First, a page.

Original picture for Storynory by Tania Fernandes. Click image to see whole picture.
This chocolate-crazed story should get you in the mood for an Easter-egg hunt Look out for a surprise-guest appearance from a famous fluffy animal dear to the hearts of chocolate-lovers everywhere.
Jim is one of the very few boys on earth who doesn’t like chocolate. When Aunty Judith takes him to the zoo, she gives him a chocolate bar. Jim throws it to Theo the monkey – but little does he know what chaos and mayhem will follow from his kind gift.
Story by Bertie.
Read by Natasha.
This is a story about a very unusual boy, and an even more unusual monkey. The boy was out of the ordinary as boys go, because he didn’t like chocolate. No, not at all. Not even one little bit. And I must say, I’ve never met a boy like that. Not in my entire life. And the monkey was unusual because he absolutely adored chocolate – this particular monkey went absolutely bananas for it – and as you may guess – very few monkeys are mad about chocolate, if only because, they’ve never even tasted it.
The boy was called Jim.
And the monkey was called Theodore, or Theo for short.
One day, Jim’s Aunty Judith took him to the zoo. Jim’s mother had told her that Jim didn’t like chocolate, but she didn’t believe that.
“Poor little thing!” she said to herself. “His mum won’t buy him chocolate because she’s too mean. But I’ll buy him a nice lovely bar and give it to him while we are out.”
And that’s what she did. Only it was true. Jim really didn’t like chocolate.
“Oh thanks Aunty Judith,” he said when she gave it to him.
“That’s really kind of you. I’ll just save it for later, if you don’t mind.”
But he did like seeing all the animals in the zoo.
The prowling bears weren’t at all cuddly – but they were super cool at the same.
The giraffes had lovely soft noses. The snakes in the snake house made Jim’s blood turn cold – but he liked being scared really – just a bit.
And the monkeys – well everyone loves monkeys. They looked silly but intelligent all at the same time. And in particular, one was nicer than all the others. He came up to the bars of the cage and pressed his face through them. That little monkey was Theo. Jim thought he looked hungry, and then he remembered the bar of chocolate in his coat pocket, and decided to give it to him.
Aunty Judith was starting to move on to the next cage full of chimpanzees. Jim unwrapped the chocolate bar, and threw it at Theo. The chocolate bounced against the cage, but Theo reached out with his little hand through the bars and grabbed it. Instead of stuffing it down his mouth, he started to lick it. His big brown eyes started to go all dreamy. He was in monkey heaven.
Just then Aunty Judith called to Jim and he had to run after her.
“Thanks for the chocolate Aunty Judith,” he said. “It was delicious.”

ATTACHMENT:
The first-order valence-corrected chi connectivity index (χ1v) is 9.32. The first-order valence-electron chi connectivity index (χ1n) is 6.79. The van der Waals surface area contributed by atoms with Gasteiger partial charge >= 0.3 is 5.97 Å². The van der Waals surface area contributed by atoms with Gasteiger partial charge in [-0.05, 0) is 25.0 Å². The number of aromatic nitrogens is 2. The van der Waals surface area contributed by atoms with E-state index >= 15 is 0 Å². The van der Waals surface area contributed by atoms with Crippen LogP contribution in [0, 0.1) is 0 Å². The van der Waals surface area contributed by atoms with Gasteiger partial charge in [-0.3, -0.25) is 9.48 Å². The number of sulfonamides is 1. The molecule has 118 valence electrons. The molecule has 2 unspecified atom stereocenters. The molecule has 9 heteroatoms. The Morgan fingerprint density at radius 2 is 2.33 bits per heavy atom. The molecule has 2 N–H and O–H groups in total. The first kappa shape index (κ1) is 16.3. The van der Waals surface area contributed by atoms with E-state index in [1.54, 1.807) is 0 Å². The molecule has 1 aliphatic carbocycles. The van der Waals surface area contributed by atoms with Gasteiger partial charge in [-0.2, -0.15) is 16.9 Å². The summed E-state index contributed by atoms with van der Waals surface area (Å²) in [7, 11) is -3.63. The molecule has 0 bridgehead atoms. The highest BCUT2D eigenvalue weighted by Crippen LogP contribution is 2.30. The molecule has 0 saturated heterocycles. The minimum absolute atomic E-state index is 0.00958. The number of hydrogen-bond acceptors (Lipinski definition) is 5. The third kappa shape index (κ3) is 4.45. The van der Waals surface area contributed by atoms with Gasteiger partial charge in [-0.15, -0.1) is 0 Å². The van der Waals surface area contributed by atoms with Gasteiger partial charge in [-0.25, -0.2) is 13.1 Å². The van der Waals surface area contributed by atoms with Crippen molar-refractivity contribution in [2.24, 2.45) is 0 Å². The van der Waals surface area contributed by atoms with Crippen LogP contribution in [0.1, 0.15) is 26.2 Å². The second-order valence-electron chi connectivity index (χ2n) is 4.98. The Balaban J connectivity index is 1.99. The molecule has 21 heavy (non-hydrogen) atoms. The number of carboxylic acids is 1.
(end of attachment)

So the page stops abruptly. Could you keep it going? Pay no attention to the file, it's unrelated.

And Aunty Judith thought, “Such a mean mummy not to give Jimmy chocolate. He loves it. Obviously.”
But it was Theo who was in love with chocolate. It went straight to his stomach, and then straight to his brain, and soon he was swinging from around the climbing frame of his cage like a mad, mad monkey.
“Ooo oooo Ah Ah!” he said at the top of his voice for the next hour and a half. And the keepers and all the other monkeys thought he had gone crazy. Which he had. He was crazy for chocolate.
But when the chocolate high wore off, Theo felt really, really down. Have you ever felt like that when you’ve eaten too much chocolate? First it makes you really happy, and then later, you feel a bit sad. Well that’s what happened to Theo. And all the next day he sat in his cave thinking to himself:
“Poor poor me. Now I’ve tasted chocolate, I’ll never be happy again.”
The keepers noticed that he had gone off his bananas, and they worried that he was pining away. One of them thought that he must be in love, and that a girl monkey had turned her nose up at him. Another thought was he was sick, but the vet couldn’t catch Theo because he started to swing away.
But nobody guessed that Theo was planning to escape so he could find some chocolate. And the very next day, his chance came. The keeper came in carrying a big bucket full of bananas, and he didn’t close the door properly behind him. Theo was watching for something like this to happen, and in a moment he was out.
“Oi You! Stop!” shouted another keeper.
But Theo didn’t. Soon he was heading for the turnstiles, which were meant to stop people coming in without paying. As Theo was jumping over them, he saw a boy in the queue eating a fruity chocolate bar – he grabbed that and made his way down the street. The boy was too startled to cry. He just said:
“Mum, did you see that monkey stole my chocolate, there?” .
But his mum hadn’t seen and she said: “Don’t tell fibs. I’m not buying you another one. You’re the greedy little monkey.”
Theo gobbled down the stolen chocolate, and now he was on a high. He headed straight for the shopping centre – not because he knew that chocolate was there – but he sensed it.